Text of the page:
The Data Privacy Act of 2012 (“Act” or “DPA”) or Republic Act No. 10173, which took effect on 8 September 2012, is the governing law on data privacy matters in the Philippines.
In 2022, two bills (House Bill No. 892 and House Bill No. 898) were filed in the House of Representatives of the Philippines, seeking to amend the DPA. The proposed amendments under House Bill No. 892 broadly include:
- Increasing the penalties (both the period of imprisonment and monetary fines) for violations of the DPA; and
- Providing for perpetual absolute disqualification as a penalty for a public official or employee who violates provisions of the DPA.
On the other hand, the proposed amendments under House Bill No. 898 broadly include:
- Defining biometric and genetic data.
- Expanding the exclusions on the applicability of the DPA.
- Redefining “sensitive personal information” to include biometric and genetic data, and labor affiliation. Clarifying the extraterritorial application of the DPA by specifying clear instances when the processing of personal data of Philippine citizens and / or residents is concerned.
- Defining the digital age of consent to process personal information as more than fifteen (15) years, applicable where information society services are provided and offered directly to a child.
- Including the performance of a contract as a new criterion of the lawful basis for processing of sensitive personal information.
- Allowing Personal Information Controllers (“PIC”) outside of the Philippines to authorize Personal Information Processors (“PIP”) or any other third party in the country, in writing, to report data breaches to the National Privacy Commission (“NPC”) on behalf of the PIC.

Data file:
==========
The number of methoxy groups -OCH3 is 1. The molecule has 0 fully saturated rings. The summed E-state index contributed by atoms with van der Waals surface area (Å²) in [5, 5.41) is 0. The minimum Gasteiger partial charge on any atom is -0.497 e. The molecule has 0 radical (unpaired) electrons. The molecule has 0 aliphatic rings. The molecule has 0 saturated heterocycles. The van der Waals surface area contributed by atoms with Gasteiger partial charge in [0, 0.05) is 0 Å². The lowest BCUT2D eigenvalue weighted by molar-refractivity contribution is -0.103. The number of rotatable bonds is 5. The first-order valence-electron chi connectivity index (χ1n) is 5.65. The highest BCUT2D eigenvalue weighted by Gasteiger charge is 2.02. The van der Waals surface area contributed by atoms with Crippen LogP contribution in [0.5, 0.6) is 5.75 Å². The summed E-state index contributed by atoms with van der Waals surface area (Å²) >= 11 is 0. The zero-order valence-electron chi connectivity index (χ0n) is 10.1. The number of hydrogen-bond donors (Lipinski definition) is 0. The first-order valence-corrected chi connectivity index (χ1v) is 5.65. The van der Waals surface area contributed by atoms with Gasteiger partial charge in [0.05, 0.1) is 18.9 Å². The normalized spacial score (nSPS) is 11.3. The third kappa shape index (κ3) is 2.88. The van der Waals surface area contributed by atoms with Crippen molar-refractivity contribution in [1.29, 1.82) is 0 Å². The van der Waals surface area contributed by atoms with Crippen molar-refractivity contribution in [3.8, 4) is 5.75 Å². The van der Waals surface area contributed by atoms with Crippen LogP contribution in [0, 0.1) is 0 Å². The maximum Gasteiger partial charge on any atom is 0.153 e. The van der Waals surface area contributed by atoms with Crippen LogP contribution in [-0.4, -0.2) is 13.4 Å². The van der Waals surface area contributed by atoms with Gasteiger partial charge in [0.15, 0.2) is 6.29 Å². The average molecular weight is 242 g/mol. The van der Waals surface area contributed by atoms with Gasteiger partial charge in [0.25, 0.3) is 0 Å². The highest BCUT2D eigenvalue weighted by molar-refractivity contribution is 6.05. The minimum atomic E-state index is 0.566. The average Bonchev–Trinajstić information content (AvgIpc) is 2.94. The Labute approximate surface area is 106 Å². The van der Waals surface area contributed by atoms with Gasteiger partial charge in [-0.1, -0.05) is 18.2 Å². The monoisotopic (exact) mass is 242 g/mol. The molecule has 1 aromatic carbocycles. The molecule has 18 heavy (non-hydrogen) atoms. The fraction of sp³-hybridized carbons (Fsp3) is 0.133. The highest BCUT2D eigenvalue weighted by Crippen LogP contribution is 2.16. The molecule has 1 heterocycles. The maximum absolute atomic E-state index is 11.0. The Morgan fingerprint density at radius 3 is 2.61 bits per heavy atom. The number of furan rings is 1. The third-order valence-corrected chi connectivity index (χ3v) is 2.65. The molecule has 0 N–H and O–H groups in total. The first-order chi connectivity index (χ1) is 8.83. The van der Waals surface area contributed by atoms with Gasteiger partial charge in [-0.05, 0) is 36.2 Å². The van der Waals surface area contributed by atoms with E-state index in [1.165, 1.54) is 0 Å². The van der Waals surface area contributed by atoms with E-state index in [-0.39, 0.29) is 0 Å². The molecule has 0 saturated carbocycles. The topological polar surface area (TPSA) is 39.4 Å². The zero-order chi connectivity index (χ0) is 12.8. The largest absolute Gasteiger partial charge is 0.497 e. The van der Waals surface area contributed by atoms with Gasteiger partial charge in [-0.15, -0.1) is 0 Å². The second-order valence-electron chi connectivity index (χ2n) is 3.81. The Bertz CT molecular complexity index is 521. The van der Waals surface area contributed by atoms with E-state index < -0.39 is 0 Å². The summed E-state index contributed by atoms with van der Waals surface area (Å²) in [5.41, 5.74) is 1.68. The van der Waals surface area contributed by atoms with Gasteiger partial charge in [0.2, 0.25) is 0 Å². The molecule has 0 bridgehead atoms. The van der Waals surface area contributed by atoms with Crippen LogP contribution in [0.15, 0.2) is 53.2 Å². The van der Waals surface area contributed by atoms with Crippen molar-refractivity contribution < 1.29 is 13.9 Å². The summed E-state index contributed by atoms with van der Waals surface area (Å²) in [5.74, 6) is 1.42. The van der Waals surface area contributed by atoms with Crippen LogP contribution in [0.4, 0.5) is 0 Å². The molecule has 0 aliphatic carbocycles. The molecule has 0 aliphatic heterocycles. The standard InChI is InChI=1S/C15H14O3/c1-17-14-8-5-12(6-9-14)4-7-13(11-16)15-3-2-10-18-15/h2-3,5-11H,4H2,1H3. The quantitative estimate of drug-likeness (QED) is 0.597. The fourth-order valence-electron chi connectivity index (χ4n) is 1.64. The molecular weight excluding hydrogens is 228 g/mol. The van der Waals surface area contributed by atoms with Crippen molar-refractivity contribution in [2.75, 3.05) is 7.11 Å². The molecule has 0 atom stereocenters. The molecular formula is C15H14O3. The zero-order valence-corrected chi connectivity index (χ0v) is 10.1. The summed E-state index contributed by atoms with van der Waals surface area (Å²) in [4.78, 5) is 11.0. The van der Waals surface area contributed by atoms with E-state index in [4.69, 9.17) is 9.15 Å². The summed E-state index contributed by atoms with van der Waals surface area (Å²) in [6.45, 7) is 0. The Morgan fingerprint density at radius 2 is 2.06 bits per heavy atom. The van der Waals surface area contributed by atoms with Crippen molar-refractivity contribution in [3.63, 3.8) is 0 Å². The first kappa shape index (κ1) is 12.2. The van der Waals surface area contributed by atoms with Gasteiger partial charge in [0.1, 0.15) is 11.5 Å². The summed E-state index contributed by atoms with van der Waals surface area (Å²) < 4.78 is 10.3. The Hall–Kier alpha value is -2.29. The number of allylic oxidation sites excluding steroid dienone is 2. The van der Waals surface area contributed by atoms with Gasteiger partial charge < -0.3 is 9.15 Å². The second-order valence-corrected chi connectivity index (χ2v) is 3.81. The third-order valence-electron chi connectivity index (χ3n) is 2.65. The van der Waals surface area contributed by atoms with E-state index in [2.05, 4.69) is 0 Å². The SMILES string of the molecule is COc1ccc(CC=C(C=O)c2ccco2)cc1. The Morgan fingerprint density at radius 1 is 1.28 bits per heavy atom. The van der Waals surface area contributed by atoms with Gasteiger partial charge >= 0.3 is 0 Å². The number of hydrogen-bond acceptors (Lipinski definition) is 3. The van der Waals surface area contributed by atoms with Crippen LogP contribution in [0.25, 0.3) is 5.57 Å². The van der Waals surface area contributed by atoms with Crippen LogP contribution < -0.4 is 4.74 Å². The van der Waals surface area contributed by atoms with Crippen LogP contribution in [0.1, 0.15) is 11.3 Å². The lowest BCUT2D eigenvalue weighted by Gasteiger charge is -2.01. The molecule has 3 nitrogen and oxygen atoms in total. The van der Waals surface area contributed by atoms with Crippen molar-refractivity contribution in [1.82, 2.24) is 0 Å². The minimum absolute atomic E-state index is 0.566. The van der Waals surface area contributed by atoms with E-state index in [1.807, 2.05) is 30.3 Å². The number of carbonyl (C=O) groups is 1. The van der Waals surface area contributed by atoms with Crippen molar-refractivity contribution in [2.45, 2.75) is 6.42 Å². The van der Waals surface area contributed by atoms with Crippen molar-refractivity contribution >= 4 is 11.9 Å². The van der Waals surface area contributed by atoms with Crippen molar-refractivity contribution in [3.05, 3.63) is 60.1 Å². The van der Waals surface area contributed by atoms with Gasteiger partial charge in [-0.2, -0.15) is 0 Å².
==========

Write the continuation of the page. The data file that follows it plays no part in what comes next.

- Modifying criminal penalties under the DPA, giving the proper courts the option to impose either imprisonment or fine upon its sound judgment.
The said bill remains pending before the Philippine House of Representatives.
A further bill was filed in 2022 and is pending before the Philippine Senate (Senate No. 1367) likewise seeking to amend the DPA. Specifically, the bill seeks to exclude the applicability of the DPA to personal information and sensitive personal information that are necessary to address a health crisis during a period of a declared national emergency or pandemic.
Given the rigorous process of passing a law in the Philippines there are no indications that any of these pending bills will be passed into law within the next 12 months.